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40% of Local Juniors Fail High School Exit Exam

Education: Poor results on the state test in Ventura County put principals and teachers on alert. The students have seven more chances.


At least 40% of Ventura County 11th-graders have not yet qualified for high school graduation because they have failed the math section of the state's new exit exam, according to results released Monday.

The students will have seven more chances to get through both the language and math sections of the California High School Exit Exam before June 2004.

But the results so far mean teachers and principals have their work cut out for them in the next two years, particularly when dealing with students still learning English and those who come from poor homes, said Charles Weis, Ventura County superintendent of schools.

"It's serious business now," Weis said. "It's time for every high school to examine their own curriculum and instruction to make sure standards are being taught in those classrooms for all kids."

Statewide, 52% of students scheduled to graduate in 2004 still must pass one or more sections of the exam, a state report said. The test, a mix of multiple-choice questions and essays, covers language arts material that is supposed to be taught by the 10th grade, and mathematics concepts through Algebra I.

The test scores came from exams given to more than 6,300 Ventura County sophomores in the spring. Combined with results from the same class in spring 2001--when thousands of ninth-graders took the exam voluntarily--77% of local students have passed the language portion of the test and 60% have passed in math, according to estimates calculated by Weis' office.

Among individual school districts, results varied widely.

For example, in affluent Oak Park, 99% of this year's juniors have passed the language test and 91% have passed in math, leaving only a handful of students who need to worry about the test this year.

"It was pretty mind-boggling to me," said Principal Cliff Moore of Oak Park High School.

But across the county in working-class Oxnard, 51% of 11th-graders still must pass the math test, and 31% have yet to clear the language portion.

Gary Davis, superintendent of the Oxnard Union High School District, said the numbers concern him.

"I think it is the key challenge to high school education," Davis said. "All of these students must pass or they won't receive a diploma. That's a real problem to California."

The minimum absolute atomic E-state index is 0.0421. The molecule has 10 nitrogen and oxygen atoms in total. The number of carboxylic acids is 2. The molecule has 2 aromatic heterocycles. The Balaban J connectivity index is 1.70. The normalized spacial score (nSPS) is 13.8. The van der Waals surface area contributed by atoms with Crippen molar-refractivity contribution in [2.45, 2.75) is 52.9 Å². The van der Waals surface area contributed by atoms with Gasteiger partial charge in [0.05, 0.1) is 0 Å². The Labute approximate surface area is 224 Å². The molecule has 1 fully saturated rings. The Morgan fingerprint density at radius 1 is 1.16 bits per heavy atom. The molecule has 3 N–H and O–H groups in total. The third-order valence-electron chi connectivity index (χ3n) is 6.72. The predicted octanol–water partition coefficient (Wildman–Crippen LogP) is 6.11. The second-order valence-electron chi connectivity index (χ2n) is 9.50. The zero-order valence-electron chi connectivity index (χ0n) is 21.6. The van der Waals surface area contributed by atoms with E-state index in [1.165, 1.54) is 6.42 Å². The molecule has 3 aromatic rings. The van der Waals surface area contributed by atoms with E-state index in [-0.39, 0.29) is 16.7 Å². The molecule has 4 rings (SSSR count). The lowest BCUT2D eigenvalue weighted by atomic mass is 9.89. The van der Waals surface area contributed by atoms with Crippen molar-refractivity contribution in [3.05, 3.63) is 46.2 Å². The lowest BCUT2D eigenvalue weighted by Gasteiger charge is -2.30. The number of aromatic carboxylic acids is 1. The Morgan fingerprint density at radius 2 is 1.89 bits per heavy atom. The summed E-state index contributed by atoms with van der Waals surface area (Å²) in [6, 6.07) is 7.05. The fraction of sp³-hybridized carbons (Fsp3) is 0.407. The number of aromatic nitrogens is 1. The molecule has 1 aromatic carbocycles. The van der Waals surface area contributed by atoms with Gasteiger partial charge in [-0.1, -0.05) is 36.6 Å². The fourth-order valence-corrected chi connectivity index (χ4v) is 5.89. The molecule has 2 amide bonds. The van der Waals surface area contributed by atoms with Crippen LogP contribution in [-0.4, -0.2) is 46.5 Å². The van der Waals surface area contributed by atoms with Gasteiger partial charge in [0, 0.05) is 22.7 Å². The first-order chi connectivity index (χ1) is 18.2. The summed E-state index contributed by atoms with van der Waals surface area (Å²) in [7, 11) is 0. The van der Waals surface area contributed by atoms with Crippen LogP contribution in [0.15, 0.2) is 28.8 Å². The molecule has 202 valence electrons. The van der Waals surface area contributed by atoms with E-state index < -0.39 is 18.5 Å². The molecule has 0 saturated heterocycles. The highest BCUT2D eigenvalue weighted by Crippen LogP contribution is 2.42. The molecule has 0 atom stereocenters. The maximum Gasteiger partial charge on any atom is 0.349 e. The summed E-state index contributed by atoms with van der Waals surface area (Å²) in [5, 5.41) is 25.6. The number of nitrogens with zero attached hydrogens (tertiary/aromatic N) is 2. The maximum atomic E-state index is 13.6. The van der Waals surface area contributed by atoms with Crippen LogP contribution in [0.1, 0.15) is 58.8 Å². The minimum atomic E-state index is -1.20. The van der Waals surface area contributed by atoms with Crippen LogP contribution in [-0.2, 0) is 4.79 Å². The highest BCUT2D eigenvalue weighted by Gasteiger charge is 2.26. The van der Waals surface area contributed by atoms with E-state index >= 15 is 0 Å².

Tutoring sessions before and after school have been offered on many campuses for the last two years, and several districts set up optional exit-exam intensive courses this summer.

But providing extra help is only one piece of the puzzle, educators said. Students must realize the seriousness of the exam and take advantage of the special programs being offered, Weis said.

Convincing them has proved difficult, however, in some of Ventura County's lowest-performing districts, where a greater percentage of students also must deal with social issues such as poverty and neighborhood violence on a daily basis. As a result, some school officials are shifting from optional assistance to required intervention.

At Oxnard Union's six high schools, students who didn't pass the language test in the spring were automatically enrolled in a new remedial reading course this fall, Davis said. The course curriculum is based strictly on the subject matter covered in the exit exam.

Students may only opt out of the class and replace it with an elective after they pass the language section of the test, he added.

Similar efforts are underway at high schools in Fillmore and Santa Paula, which have among the lowest exit-exam passing rates in the county, according to state data.

At Fillmore High School, 66 juniors have failed both sections of the exam. They are all enrolled in a remedial reading class in addition to the regular 11th-grade English course and a before- or after-school math tutorial class, said Assistant Supt. Martha Tureen of Fillmore Unified School District.

Of particular concern, she said, are those students classified as English-language learners. Fewer than one-third of them passed the language portion of the test countywide last spring.

In Santa Paula, where at least 60% of juniors haven't yet qualified for graduation, high school officials are preparing to launch a special exit exam "academy" that would focus on remedial math and reading concepts.

"It will be a tunnel toward passing the exit exam," said Supt. Bill Brand of Santa Paula Union High School District.

But such approaches are drawing criticism from some teachers, who question whether students will be robbed of a well-rounded education as a result.

"The majority of our kids are already passing the exam two years before they graduate," said Alicia Reynolds, a teacher at Puente High School in Oxnard. "I think we will figure out a way to get the others through it. But whether or not that actually results in a quality education remains to be seen."

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